The Lingerie Football League has survived a lot longer than most of us believed it would. Now in its third season, the LFL has 12 teams and plans to expand to as many as 10 new cities.
What the LFL doesn't have is a youth division. The reasons for that may seem obvious, but if we've learned anything about humanity in the last few million years, it's that we won't back down from doing something just because it's a terrible idea.
In a recent announcement, the LFL makes the dubious claim that parents are clamoring for an associated youth league to get their daughters involved in. The LFL pictures itself as a glass ceiling-shattering triumph for society, and says that "with the growing popularity around the LFL, younger and younger girls are starting to dream of playing LFL football."
Uh, no. Just because your league is still around about 2 1/2 years longer than anyone else expected and a few creepy middle-aged guys buy tickets to your games doesn't mean moms and dads are cutting felt into jersey numbers to sew to their daughter's training bras.
The league points to Paris Jackson, daughter of Michael Jackson, signing up to play football at her school. That's a nice story, but it's a stretch to assume the LFL motivated that. Girls have been trying to play football for decades, long before the LFL was anything more than a gimicky idea that morphed into a gimicky business plan and finally became a gimicky league.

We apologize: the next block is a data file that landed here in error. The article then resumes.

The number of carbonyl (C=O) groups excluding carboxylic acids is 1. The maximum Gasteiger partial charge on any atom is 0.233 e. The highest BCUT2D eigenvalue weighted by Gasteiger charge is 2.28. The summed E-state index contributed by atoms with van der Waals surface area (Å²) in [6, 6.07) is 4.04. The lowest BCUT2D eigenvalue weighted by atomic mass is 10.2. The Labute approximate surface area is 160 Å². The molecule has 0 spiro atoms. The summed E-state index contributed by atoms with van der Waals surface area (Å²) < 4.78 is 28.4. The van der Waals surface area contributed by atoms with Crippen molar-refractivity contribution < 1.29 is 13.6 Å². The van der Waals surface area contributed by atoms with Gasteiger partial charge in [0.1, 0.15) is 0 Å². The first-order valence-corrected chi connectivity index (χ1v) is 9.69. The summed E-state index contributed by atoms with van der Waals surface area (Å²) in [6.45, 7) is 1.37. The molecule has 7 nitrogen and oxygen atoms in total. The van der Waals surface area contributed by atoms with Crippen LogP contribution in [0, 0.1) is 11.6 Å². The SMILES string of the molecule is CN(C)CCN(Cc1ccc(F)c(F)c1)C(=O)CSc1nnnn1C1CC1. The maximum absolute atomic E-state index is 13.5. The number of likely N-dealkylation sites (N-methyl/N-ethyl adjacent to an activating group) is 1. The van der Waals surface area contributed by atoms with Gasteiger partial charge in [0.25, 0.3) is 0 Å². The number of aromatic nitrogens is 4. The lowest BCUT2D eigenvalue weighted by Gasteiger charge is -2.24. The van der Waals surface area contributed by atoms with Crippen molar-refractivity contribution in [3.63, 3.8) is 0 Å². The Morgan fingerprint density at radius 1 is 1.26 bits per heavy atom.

Here's proof that the operative word in explaining the LFL's success is "lingerie," not "football." Ever heard of the Independent Women's Football League or the Women's Football Alliance? Of course not. Those are also semi-professional women's football leagues, but because they play in actualy uniforms and helmets, not panties and hockey helmets, most of the inhabitated universe has no idea they exist.
The LFL might be a completely legitimate brand of football, and girls deserve a youth league for themselves. Combining "lingerie" and "youth girls" in is not forward-thinking, though. It's plain weird.
Somebody looked at this picture and said, "You know what would make this better? Little girls." Let's just pause to consider that for a moment.
"I mean, with Babe [Ruth] and Reggie [Jackson], that's pretty good right there."
— Cardinals manager Tony LaRussa on Albert Pujols becoming the third player to hit three home runs in a World Series game
September was scarier.
This basketball-playing cat can't wait for the lockout to end so it can get back on the court.